New CPR protocol increases survivability rate in cardiac arrests

  • Play

Video by

New CPR protocol increases survivability rate in cardiac arrests

CREATED Jan 12, 2013

Reporter: Cory Marshall

TUCSON(KGUN9-TV) - Airway, breathing and circulation; they're the ABC's of CPR. Well, not anymore -- at least when it comes to sudden cardiac arrest patients. 

"The expectation that's still in place across the nation is that there's not a lot of hope that we're going to save a majority of these patients and by adopting new evidence based protocols and procedures. We're changing the culture and changing the mentality," Northwest Fire District Chief of Operations, Brad Bradley said. 

After years of research, doctors at the University of Arizona Medical Center alongside the Arizona Department of Health Services developed a new CPR model for heart attack victims. 

It's called, "Compression only CPR," and it's exactly what it sounds like. Compression only CPR involves hard and fast chest compressions. The new model does not use mouth-to-mouth resuscitation.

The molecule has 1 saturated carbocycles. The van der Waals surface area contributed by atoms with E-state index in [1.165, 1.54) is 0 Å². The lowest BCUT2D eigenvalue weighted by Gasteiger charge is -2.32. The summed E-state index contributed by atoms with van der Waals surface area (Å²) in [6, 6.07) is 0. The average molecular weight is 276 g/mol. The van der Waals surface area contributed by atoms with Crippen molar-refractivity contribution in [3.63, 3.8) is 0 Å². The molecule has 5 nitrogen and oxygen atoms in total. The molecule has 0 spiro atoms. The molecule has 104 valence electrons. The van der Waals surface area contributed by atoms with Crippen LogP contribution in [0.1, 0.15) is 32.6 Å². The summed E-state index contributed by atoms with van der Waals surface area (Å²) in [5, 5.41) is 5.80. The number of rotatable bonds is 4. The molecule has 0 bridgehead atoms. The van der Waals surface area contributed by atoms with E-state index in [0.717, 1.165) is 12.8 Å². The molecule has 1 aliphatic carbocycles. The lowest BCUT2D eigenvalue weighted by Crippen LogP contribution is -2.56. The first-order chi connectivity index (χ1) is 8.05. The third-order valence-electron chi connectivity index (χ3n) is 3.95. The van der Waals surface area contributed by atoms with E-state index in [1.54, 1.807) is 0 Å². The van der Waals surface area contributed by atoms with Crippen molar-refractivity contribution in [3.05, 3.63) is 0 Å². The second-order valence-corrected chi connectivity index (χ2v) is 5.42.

"All the science and research shows that every time you take a break in those cardiac compressions. You're losing the pressure that you need necessarily to circulate the blood," Bradley said.

Northwest Fire officials implemented the new standard a year ago. Within eight months of switching to the new protocol, survival rates tripled from about ten percent to nearly 40 percent.

Compression-only CPR is more effective because it keeps blood moving to the heart and brain.

Dr. Dan Spaite is a professor at the U of A College of Medicine. He says a benefit of the new protocol is that more bystanders are performing CPR. 

"When you relieve them of the necessity of doing mouth-to-mouth on a stranger, it's really remarkable how many more people are willing to do CPR," Spaite told 9OYS. 

He says not only are there more survivors, the survivors are also having better outcomes.  

"What's wonderful about this is, the survivors aren't going to nursing homes. They're actually normally neurologically intact and able to return to a normal life," Spaite continued.